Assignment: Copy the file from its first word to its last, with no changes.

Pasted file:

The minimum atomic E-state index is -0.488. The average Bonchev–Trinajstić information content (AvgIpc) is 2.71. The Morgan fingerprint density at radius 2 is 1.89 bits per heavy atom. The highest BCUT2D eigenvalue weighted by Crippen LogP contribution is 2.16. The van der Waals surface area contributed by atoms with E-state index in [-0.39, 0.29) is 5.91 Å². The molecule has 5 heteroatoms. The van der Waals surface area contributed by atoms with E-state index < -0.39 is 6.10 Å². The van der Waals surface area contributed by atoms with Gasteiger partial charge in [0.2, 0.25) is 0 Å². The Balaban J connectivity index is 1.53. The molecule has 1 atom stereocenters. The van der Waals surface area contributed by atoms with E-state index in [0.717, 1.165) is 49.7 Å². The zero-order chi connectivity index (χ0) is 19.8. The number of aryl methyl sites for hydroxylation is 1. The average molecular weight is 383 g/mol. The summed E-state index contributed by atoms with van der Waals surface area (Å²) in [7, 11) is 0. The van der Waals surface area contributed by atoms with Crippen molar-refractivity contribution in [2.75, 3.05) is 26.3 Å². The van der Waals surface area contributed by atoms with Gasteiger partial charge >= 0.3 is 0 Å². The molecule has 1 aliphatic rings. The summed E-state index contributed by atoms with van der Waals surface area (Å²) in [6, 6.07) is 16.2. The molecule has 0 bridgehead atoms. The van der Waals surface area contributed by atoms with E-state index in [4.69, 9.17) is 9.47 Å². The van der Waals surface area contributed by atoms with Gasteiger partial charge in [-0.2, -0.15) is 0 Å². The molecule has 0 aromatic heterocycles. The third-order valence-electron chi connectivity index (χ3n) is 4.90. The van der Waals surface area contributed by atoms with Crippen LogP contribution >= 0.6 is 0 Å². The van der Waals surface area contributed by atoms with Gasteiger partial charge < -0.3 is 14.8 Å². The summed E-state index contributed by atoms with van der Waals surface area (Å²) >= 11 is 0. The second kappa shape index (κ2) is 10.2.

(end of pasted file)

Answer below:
The minimum atomic E-state index is -0.488. The average Bonchev–Trinajstić information content (AvgIpc) is 2.71. The Morgan fingerprint density at radius 2 is 1.89 bits per heavy atom. The highest BCUT2D eigenvalue weighted by Crippen LogP contribution is 2.16. The van der Waals surface area contributed by atoms with E-state index in [-0.39, 0.29) is 5.91 Å². The molecule has 5 heteroatoms. The van der Waals surface area contributed by atoms with E-state index < -0.39 is 6.10 Å². The van der Waals surface area contributed by atoms with Gasteiger partial charge in [0.2, 0.25) is 0 Å². The Balaban J connectivity index is 1.53. The molecule has 1 atom stereocenters. The van der Waals surface area contributed by atoms with E-state index in [0.717, 1.165) is 49.7 Å². The zero-order chi connectivity index (χ0) is 19.8. The number of aryl methyl sites for hydroxylation is 1. The average molecular weight is 383 g/mol. The summed E-state index contributed by atoms with van der Waals surface area (Å²) in [7, 11) is 0. The van der Waals surface area contributed by atoms with Crippen molar-refractivity contribution in [2.75, 3.05) is 26.3 Å². The van der Waals surface area contributed by atoms with Gasteiger partial charge >= 0.3 is 0 Å². The molecule has 1 aliphatic rings. The summed E-state index contributed by atoms with van der Waals surface area (Å²) in [6, 6.07) is 16.2. The molecule has 0 bridgehead atoms. The van der Waals surface area contributed by atoms with E-state index in [4.69, 9.17) is 9.47 Å². The van der Waals surface area contributed by atoms with Gasteiger partial charge in [-0.2, -0.15) is 0 Å². The molecule has 0 aromatic heterocycles. The third-order valence-electron chi connectivity index (χ3n) is 4.90. The van der Waals surface area contributed by atoms with Crippen LogP contribution >= 0.6 is 0 Å². The van der Waals surface area contributed by atoms with Gasteiger partial charge < -0.3 is 14.8 Å². The summed E-state index contributed by atoms with van der Waals surface area (Å²) >= 11 is 0. The second kappa shape index (κ2) is 10.2.